With recent decisions from the National Labor Relations Board favoring the United Auto Workers union, thousands of employees at Toyota and Honda plants in the United States are now moving to unionize. This follows the UAW’s successful effort to unionize workers at Ford, General Motors, and Fiat Chrysler.
The results of the hard-fought UAW victory were overwhelming with a 94 percent approval rate at Fiat Chrysler, 83 percent at Ford, and an impressive 71 percent at General Motors. This is seen as a sign that workers in the auto industry are more determined than ever to work together to improve their wages, benefits, and workplace safety.
In response to the UAW’s successes, Honda and Toyota US plants workers have started showing interest in joining the UAW. This is due to the increased attention given to the successes of UAW and the strong emphasis the union has placed on giving workers a seat at the bargaining table when it comes to negotiating better wages and working conditions.
National Labor Relations Board (NLRB) Regional Director Peter Ohr recently granted UAW the right to represent workers at Honda’s Lincoln, Alabama plant, paving the way for hundreds of Honda workers to unionize. Employees at Toyota’s plant in Tupelo, Mississippi have also begun the process of unionizing with the help of the UAW.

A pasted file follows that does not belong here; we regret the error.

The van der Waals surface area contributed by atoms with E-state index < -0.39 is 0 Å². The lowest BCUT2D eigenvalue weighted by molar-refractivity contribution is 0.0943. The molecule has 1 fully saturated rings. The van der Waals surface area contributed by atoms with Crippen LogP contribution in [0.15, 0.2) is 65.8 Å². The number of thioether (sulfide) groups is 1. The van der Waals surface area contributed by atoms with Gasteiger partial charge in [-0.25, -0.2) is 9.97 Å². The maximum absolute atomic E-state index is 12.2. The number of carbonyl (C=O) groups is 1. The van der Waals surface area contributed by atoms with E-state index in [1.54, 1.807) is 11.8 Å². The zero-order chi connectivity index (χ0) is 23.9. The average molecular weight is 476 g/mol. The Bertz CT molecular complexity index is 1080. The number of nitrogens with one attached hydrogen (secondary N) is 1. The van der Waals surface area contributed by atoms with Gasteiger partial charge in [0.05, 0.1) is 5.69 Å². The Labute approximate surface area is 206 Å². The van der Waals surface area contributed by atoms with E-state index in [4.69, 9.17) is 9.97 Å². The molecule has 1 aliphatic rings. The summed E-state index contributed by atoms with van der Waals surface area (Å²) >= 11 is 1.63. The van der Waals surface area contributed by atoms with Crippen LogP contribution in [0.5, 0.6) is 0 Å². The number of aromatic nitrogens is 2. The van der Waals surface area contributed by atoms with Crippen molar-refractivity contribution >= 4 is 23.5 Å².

Honda and Toyota have both argued that workers should not be compelled to join the union, and have sought resolutions that would allow workers to stay non-union if they so choose. Honda has proposed that any new contracts with UAW would allow for “union security” which gives employees the right to choose whether or not they want to join the union. Toyota has also proposed a similar resolution, claiming that it would be “more robust and comprehensive” than Honda’s proposal.
Regardless of the stance Honda and Toyota take on unionization, it is clear that thousands of workers have chosen to fight for their rights to better wages and working conditions. It remains to be seen if the UAW will be successful at organizing workers at Honda and Toyota plants, but one thing is certain: the recent surge of interest in unionizing across the auto industry is a sign of a growing workers’ rights movement in the United States.